In the plagues of Egypt, the cattle smarted together with the owners, also their fields, vines, sycamores, &c. The inanimate creatures suffer with him also. Ho sins, and the very earth is laid in bonds for him; but groan as it will in that case, he cannot loose them: Job xxxviii. 31, “ Canst thou bind the sweet influences of Pleiades, or loose the bands of Orion ?" Their iron bands he cannot break: Deut. xxviii. 23, “ And the heaven that is over thy head shall be brass, and the earth that is under thee shall be iron.” The very waters are straitly bound up on his account: Job xxxvii. 10, “By the breath of God frost is given ; and the breadth of the waters is straitened.” Nay, they are muffled up with a weight above them, like a stone under ground; for as swift as they rise to go, and as nimble as they run, they are catched and held fast, like a wild beast, in God's trap. This is the true sense of Job, in the Hebrew, chap. xxxviii. 30, “ The waters are hid as with a stone, and the face of the deep is frozen.” Nay, the very heavens are in bonds too, Deut. xxviii. 23. And they cry out in their bands, Hos. ii. 21, “ I will hear, saith the Lord, I will hear the heavens, and they shall hear the earth.”
THE SAME SUBJECT CONTINUED.*
SERMON X XVII.
Rom. viii. 22, For we know that the whole creation groaneth, and travaileth in pain
together until now.
HAVING considered in what respects the creation, or creatures, are said to groan, and what distresses the creatures so much that they groan, we now proceed to inquire,
III. How, and by what right, can the harmless creatures be made to groan for our sakes? They have not sinned. True, these poor sheep, what bave they done ?-Here I observe,
1. That there is sovereignty in this groaning. The creatures are all his own, and it is lawful for him to do with his own what he will, Matth. xx. 15. Solomon tells us, Eccl. viii. 4,“ Where the word of a king is, there is power, (Heb. dominion), and who may say unto him, What doest thou ?” God is the great store-master, to whom all the flocks and herds in the world belong : “ The cattle npon a thousand hills are his,” Psalm 1. 10. He has given you the use of them, but has reserved the absolute property to himself. You have them in kain, and that is ill paid ; therefore no wonder he take them out of your ha and dispose of them in another way whereby he may get the use of them, that is, glory to himself.—I observe,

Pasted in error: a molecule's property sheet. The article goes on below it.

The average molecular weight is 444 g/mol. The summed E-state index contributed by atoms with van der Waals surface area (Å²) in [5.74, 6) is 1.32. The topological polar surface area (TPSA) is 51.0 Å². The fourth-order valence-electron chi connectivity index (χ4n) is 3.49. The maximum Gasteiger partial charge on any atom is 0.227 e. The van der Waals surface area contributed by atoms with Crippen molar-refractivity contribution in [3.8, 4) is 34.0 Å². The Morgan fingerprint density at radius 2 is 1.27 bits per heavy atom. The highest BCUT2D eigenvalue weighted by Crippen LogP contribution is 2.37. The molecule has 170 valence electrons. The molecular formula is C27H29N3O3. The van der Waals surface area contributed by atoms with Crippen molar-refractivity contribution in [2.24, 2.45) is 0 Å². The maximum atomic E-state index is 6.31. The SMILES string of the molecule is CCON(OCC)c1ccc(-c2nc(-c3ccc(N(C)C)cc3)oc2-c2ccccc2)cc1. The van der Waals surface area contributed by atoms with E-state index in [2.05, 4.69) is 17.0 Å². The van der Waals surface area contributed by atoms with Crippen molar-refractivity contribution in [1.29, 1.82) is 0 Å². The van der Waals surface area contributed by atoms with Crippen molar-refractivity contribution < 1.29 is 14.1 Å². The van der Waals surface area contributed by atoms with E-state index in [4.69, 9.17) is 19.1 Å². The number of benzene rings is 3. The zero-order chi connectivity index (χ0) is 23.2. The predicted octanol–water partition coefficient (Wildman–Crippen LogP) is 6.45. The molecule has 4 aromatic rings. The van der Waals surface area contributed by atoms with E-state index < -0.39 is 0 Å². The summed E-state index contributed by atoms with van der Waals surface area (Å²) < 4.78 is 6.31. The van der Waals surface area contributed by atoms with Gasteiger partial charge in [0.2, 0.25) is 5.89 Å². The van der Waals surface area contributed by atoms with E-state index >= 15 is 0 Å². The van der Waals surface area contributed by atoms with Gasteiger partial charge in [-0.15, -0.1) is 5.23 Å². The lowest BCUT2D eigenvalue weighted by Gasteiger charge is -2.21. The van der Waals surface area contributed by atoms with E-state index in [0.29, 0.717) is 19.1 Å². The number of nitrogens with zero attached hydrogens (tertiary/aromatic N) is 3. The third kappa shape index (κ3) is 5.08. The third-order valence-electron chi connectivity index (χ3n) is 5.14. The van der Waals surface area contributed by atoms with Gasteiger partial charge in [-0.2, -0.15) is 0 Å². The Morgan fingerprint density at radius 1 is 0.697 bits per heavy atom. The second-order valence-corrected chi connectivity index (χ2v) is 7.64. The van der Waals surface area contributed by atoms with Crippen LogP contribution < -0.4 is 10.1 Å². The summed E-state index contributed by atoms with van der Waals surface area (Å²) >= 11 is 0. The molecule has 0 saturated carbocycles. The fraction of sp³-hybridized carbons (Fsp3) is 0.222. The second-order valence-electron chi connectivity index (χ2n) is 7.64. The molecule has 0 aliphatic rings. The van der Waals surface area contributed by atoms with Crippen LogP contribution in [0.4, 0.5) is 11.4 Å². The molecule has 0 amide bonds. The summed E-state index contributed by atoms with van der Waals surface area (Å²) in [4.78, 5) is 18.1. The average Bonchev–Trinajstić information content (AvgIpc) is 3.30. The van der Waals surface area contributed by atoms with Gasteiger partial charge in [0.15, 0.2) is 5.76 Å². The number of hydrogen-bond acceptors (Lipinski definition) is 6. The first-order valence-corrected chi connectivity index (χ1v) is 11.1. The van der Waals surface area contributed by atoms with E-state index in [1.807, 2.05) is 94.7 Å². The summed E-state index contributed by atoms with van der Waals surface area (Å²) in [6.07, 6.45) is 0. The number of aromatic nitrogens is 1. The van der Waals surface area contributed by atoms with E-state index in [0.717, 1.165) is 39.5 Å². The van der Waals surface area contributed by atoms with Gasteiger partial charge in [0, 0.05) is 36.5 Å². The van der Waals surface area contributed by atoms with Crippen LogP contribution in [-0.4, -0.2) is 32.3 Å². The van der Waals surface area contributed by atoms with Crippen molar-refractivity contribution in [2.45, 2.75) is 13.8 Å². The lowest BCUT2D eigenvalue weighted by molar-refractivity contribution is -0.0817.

2. That the creatures are liable to this groaning, because of their relation to sinful man, who has a subordinate, limited, providential interest in them; and that by the same justice that the whole which a malefactor has, smarts with him; as it was in the case of Achan, and all that he had, Josh. vii. 24. The sun is a light to him, therefore it is overclouded ; it nourishes his ground, therefore its in
* This sermon was delivered on a fast-day, appointed by the presbytery of which the author was a member, on occasion of a severe threatening storm which then prevailed... In this discourse, and through the whole of this subject, the author has evidently a reference to the unnatural rebellion which was then raging, and appears deeply affected with the state of the church and nation at that period.
fluences are restrained. The ground feeds his flocks and berds, therefore it is inhabited. They furnish him with necessaries, conveniencies, and profits, therefore they suffer. They stand in a nearer relation to him than other creatures ; they were made the same day, and of the same earth, and live in the same element with him, and therefore they smart sorest, because they are nearest to him. They are nearer, and therefore it is harder with them than with fishes and fowls, which were of the water, and live, the one in the water, the other in the air.--I observe,
3. That the creatures groan because of their usefulness to him, by the same right that, in war, one takes from his enemy whatever may be of use to that enemy in the war. None scruple to take every thing from an enemy, that so he may be disabled, and yield. Now, God is angry, and carrying on a war with us, which we began; and to oblige us to yield, he falls on the creatures that are useful to